Figure 3. Comparison of Plant DNA Sequences.

Lycopersicon    ATAAATGATCTTGTGCAAGCGCGCCTTAATCCTGGCGAC
Rhododendron  ATAAATGATCTTACATCTGCACGTCTCTGCCCAGATGAC
Magnolia          ATTTCAGATCTTATAAGTGCAAGGCACAATCCAGAAGAA
Nymphaea        ATTTCAGATTTAGTCAGTGCAAGGCTCAATCCTGAGGAG
Ginkgo             ATTTCGGACCTTGTGACTGCTAGAAATAATCCGGAAGAG

        Molecular systematics deduces patterns of descent by using such DNA differences to measure the degree of relatedness between the same gene in different organisms and, ultimately, to determine how the organisms themselves are related to one another. (A cautionary note: such relationships are regarded as provisional and tentative until the studies are extended to other genes and until the molecular conclusions are compared with those from morphological studies.)
        A major objective of systematics is to construct a phylogenetic tree for the group of plant or animal species being studied. The very limited data set in Figure 3 can be used to illustrate one of the most widely used procedures for tree construction, called the method of maximum parsimony. Of the five plant species listed four are angiosperms, while the Ginkgo tree belongs to the group of gymnosperms (naked seed). If we make the non-controversial assumption that the four angiosperms are descended from a common ancestor not shared with Ginkgo, this provides a sense of direction to the tree. Its base or "root" should lie between Ginkgo and all of the angiosperms. All possible trees that describe this situation have one of the two shapes shown in Figures 4a and b.
        The different possible trees correspond merely to different relative positions of Lycopersicon, Rhododendron, Magnolia, and Nymphaea. Altogether, 15 different possible trees can be drawn for these four species by permuting their locations between the four positions. (Note that, in Figure 4a, positions 3 and 4 are equivalent, and in Figure 4b, not only is 3 equivalent to 4, but 1 is equivalent to 2, as well.)
        In parsimony analysis, the assumption is made that the "true" tree (true defined as consistent with the most sequence data) is that which has the shortest overall length, when the lengths of all horizontal segments are added together. Each segment length is simply the number of DNA base changes that must have taken place in that portion of the evolutionary tree. The data used to assign these changes comes from the bases in bold in Figure 3, positions where two or more plants each have the same change. Numbers on the horizontal parts of Figures 5a and 5b show how many changes have occurred at these critical sites. An only slightly less parsimonious tree is one like 5a, but with Magnolia and Nymphaea exchanging places.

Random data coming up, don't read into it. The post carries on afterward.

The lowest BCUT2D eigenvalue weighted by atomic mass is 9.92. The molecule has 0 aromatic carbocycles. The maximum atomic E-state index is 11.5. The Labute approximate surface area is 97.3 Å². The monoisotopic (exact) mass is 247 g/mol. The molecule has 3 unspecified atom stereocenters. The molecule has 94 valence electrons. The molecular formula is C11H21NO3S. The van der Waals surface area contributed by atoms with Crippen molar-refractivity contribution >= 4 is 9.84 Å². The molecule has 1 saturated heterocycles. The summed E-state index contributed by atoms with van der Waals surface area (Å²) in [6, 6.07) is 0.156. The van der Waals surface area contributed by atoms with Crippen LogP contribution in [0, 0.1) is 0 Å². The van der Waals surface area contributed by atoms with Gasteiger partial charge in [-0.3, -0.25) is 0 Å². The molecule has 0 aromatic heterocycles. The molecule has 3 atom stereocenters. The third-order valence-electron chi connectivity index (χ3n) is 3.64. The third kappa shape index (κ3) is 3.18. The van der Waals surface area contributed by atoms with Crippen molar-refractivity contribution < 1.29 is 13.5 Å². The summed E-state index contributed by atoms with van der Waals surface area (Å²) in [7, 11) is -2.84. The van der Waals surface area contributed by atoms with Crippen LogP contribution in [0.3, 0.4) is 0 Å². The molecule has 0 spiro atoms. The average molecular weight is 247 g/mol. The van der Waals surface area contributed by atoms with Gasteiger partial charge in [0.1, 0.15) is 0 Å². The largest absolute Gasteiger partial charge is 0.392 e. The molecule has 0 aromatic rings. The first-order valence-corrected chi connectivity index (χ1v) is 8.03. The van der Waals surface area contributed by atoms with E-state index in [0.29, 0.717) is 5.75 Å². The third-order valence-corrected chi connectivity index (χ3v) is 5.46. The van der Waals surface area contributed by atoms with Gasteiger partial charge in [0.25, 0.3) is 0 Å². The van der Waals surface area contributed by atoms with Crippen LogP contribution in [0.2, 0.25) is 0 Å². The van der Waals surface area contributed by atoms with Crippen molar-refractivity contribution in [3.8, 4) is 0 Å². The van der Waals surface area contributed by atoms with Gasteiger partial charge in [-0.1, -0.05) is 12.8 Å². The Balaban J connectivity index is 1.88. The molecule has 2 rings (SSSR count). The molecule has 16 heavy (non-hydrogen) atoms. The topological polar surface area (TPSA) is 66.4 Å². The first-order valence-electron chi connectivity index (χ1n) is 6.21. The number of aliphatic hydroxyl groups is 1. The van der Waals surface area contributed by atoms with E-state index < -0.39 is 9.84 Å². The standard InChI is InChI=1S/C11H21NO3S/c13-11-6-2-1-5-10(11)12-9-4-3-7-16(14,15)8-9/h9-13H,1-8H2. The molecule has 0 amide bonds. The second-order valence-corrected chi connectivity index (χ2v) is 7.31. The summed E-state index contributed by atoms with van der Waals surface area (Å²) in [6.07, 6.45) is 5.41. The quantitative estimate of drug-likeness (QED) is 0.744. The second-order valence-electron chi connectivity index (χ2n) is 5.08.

parsimony analysis

        Despite its limitations, this brief exercise with the sequences of Figure 3 makes a certain amount of botanical sense. Lycopersicon and Rhododendron belong to the group of eudicots, more advanced flowering plants, whereas Nymphaea and Magnolia are less advanced in flower complexity.
        If the plants studied had been much more closely related, for example, if all were members of the Ericaceae, sequences of this particular gene segment would have been uninformative. All the sequences would be nearly identical, or within the "noise level" of occasional genetic change. Given that interest in determining the tree structure for related genera within plant families is very high, how can this be done? Either of two modifications of strategy can give the desired information. One is simply to sequence a greater length of DNA, either of one or several genes. Dr. Kron's article will illustrate how sequences from several genes have helped in understanding Rhododendron phylogeny.
        An alternative way to achieve greater resolution in phylogenetic analysis, rather than sequencing more DNA, is to focus upon regions of DNA that change more rapidly. Generally, these are regions of DNA that do not specify anything essential to the life processes of the organism and thus will tolerate more rapid change than the sequences in Figure 3.
        In her studies of the DNA of Rhododendron species, particularly those of sections Hymenanthes and Rhododendron, Amy Denton has used this principle to resolve their pedigrees. In sequencing a non-functional DNA region among and within a number of these Rhododendron species, Dr. Denton has made a critical evaluation of such high-resolution phylogenetic analysis. Her research disclosed an unexpectedly high genetic diversity within Western native populations of Rhododendron macrophyllum, suggesting a complex and varied evolutionary history for this familiar species.

Literature Cited
Irving, E. and R. Hebda. 1993. Concerning the Origin and Distribution of Rhododendrons. JARS 47:39.

Suggestions for Further Reading
Avise, John C. Molecular Markers, Natural History and Evolution. New York: Chapman & Hall, 1994.
Li, W-H, and D. Graur. Fundamentals of Molecular Evolution. Sunderland, MA: Sinauer Associates, Inc., 1991.


Volume 52, Number 1
Winter 1998

DLA Ejournal Home | JARS Home | Table of Contents for this issue | Search JARS and other ejournals